Buffett obviously sees a lot of value in the company's stock, which is down more than 16% from its 52-week high. That's likely owed to both the general market sell-off and the huge decline in commodity prices, which has decreased the demand for the company's agricultural products. Sales dropped 13% last quarter, and its management team is forecasting an additional 10% drop in 2016, but that situation is likely to correct itself over the longer term, since the world's population is growing and farmers around the world depend on Deere & Co.'s equipment to help them increase production. While investors wait for the turn to happen, they can enjoy the company's 3% dividend yield and take comfort in knowing the company has a history of plowing billions into its share-repurchase program.
The Oracle of Omaha clearly sees value in the company's shares, so copying him by adding a few shares to your own portfolio might prove to be a smart move.
Jason Hall: One of the best ways to take advantage of a market correction is also one of the simplest, easiest ways to invest: dollar cost averaging. That may sound complex or technical, but it's just fancy talk for regularly investing new money into the same thing on a regular basis. Not only is this a simple way to invest for the long term, but it also takes advantage of every market correction, since you'll continue investing right through the bottom.
Here's an example, using Vanguard Growth ETF (NYSEMKT:VUG). Let's say you started investing $200 per month into this ETF on the first trading day of the month in January 2006, and use the Great Recession to demonstrate how you can benefit from this strategy.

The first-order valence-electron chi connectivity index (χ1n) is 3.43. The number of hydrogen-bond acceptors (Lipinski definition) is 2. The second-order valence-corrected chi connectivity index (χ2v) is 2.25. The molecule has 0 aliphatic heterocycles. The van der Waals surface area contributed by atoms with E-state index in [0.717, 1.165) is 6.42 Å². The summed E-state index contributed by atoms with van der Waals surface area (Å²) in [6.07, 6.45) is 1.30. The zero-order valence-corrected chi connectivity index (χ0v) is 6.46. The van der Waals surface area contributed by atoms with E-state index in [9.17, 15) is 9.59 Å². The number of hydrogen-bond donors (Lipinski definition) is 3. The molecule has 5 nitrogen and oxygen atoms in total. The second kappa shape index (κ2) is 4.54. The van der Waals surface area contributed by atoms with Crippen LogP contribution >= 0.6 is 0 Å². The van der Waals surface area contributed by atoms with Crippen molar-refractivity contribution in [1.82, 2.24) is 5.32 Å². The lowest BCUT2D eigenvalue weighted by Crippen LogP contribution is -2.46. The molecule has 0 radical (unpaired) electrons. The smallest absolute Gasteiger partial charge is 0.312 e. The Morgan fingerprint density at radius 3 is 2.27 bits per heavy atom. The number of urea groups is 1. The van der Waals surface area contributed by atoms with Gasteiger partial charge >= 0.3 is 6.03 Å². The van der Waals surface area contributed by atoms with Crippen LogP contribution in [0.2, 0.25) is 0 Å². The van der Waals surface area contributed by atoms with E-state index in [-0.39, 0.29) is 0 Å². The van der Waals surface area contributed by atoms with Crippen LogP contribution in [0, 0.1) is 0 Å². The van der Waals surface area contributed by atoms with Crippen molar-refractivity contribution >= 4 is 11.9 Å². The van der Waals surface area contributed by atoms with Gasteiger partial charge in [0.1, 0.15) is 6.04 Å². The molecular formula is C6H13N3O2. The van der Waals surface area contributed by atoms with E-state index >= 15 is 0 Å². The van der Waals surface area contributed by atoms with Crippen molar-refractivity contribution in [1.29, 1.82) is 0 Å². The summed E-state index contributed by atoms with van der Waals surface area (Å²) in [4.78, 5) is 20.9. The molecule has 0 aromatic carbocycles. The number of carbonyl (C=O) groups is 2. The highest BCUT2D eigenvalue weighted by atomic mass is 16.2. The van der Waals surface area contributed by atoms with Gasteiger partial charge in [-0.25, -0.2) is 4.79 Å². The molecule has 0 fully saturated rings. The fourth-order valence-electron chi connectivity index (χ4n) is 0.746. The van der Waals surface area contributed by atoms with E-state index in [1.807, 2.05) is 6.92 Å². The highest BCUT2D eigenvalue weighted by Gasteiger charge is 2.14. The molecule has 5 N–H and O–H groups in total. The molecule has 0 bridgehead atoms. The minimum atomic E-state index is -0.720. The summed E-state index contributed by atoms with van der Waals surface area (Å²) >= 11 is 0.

For the first two years, 2006 and 2007, you would have Invested $7,200 and bought around 140 shares, based on the closing price on the first trading day of the month, and reinvesting dividends. In 2008 and 2009, you would have invested the same $7,200, but you would have bought 171 shares, or about 22% more shares.
I know, you could argue that this also means you're buying at the market peak, and that's true. But here's the hard, cold reality of investing: Even the most successful investors struggle with market timing. Instead of falling into the trap of thinking you can do any better, dollar-cost averaging is a great way to get out of your own way, and make sure you profit from the corrections, even if you do buy at the top, too.
Dan Caplinger: A lot of investors find it difficult to do in-depth analysis on individual stocks during a market correction. Even if you feel strongly that declines for a particular sector might be overblown, figuring out exactly which stock is most likely to benefit can be challenging. If you therefore don't take any action, you can miss out on a promising opportunity.
Fortunately, there's an alternative. By using exchange-traded funds that focus on particular sectors of the market, you can make an investment decision based on your beliefs about a selected industry without having to drill down all the way to the individual-company level. Sure, you won't always get the highest possible return by doing so, as you'll end up with exposure to several companies within the same sector. However, if your investment thesis is correct and the entire industry bounces back, a sector ETF will generally reflect those gains. Moreover, you'll often do better than you would have if you'd picked an individual stock that turned out not to move as favorably as you had expected.
Finally, you can always use sector ETFs in conjunction with individual stocks. For instance, if you know energy is ready to rise but don't know which energy stock will be best, buying an energy ETF while you do further analysis ensures that you won't miss out on a general upward move for the sector as a whole. Once you have time to look further, you can sell the ETF and buy your chosen individual stock. That can give you the best of both worlds in a market correction.
Brian Feroldi has no position in any stocks mentioned. Dan Caplinger has no position in any stocks mentioned. Jason Hall owns shares of Wells Fargo. Matthew Frankel owns shares of Goldman Sachs. Selena Maranjian has no position in any stocks mentioned. The Motley Fool owns shares of and recommends Wells Fargo. The Motley Fool is short Deere & Company and has the following options: short March 2016 $52 puts on Wells Fargo. Try any of our Foolish newsletter services free for 30 days. We Fools may not all hold the same opinions, but we all believe that considering a diverse range of insights makes us better investors. The Motley Fool has a disclosure policy.